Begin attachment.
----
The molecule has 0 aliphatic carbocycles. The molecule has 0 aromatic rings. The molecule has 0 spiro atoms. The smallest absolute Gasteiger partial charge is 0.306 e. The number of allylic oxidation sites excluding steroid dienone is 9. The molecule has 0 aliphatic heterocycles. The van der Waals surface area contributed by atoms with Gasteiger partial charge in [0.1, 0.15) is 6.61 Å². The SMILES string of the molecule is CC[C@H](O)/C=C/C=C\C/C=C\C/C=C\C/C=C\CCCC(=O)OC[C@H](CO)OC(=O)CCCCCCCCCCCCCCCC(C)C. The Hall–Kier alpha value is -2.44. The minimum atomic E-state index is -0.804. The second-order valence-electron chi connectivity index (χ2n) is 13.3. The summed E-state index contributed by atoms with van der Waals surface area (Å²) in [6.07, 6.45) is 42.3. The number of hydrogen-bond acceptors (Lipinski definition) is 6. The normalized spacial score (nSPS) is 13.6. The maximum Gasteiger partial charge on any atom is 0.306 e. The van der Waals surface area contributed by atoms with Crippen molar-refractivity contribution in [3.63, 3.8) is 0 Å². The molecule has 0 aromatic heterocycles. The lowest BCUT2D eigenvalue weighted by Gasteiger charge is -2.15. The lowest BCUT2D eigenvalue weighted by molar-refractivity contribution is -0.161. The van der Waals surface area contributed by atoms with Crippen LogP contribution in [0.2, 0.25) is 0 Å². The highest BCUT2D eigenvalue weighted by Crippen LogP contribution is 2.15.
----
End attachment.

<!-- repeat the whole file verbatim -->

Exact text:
The molecule has 0 aliphatic carbocycles. The molecule has 0 aromatic rings. The molecule has 0 spiro atoms. The smallest absolute Gasteiger partial charge is 0.306 e. The number of allylic oxidation sites excluding steroid dienone is 9. The molecule has 0 aliphatic heterocycles. The van der Waals surface area contributed by atoms with Gasteiger partial charge in [0.1, 0.15) is 6.61 Å². The SMILES string of the molecule is CC[C@H](O)/C=C/C=C\C/C=C\C/C=C\C/C=C\CCCC(=O)OC[C@H](CO)OC(=O)CCCCCCCCCCCCCCCC(C)C. The Hall–Kier alpha value is -2.44. The minimum atomic E-state index is -0.804. The second-order valence-electron chi connectivity index (χ2n) is 13.3. The summed E-state index contributed by atoms with van der Waals surface area (Å²) in [6.07, 6.45) is 42.3. The number of hydrogen-bond acceptors (Lipinski definition) is 6. The normalized spacial score (nSPS) is 13.6. The maximum Gasteiger partial charge on any atom is 0.306 e. The van der Waals surface area contributed by atoms with Crippen molar-refractivity contribution in [3.63, 3.8) is 0 Å². The molecule has 0 aromatic heterocycles. The lowest BCUT2D eigenvalue weighted by Gasteiger charge is -2.15. The lowest BCUT2D eigenvalue weighted by molar-refractivity contribution is -0.161. The van der Waals surface area contributed by atoms with Crippen LogP contribution in [0.2, 0.25) is 0 Å². The highest BCUT2D eigenvalue weighted by Crippen LogP contribution is 2.15.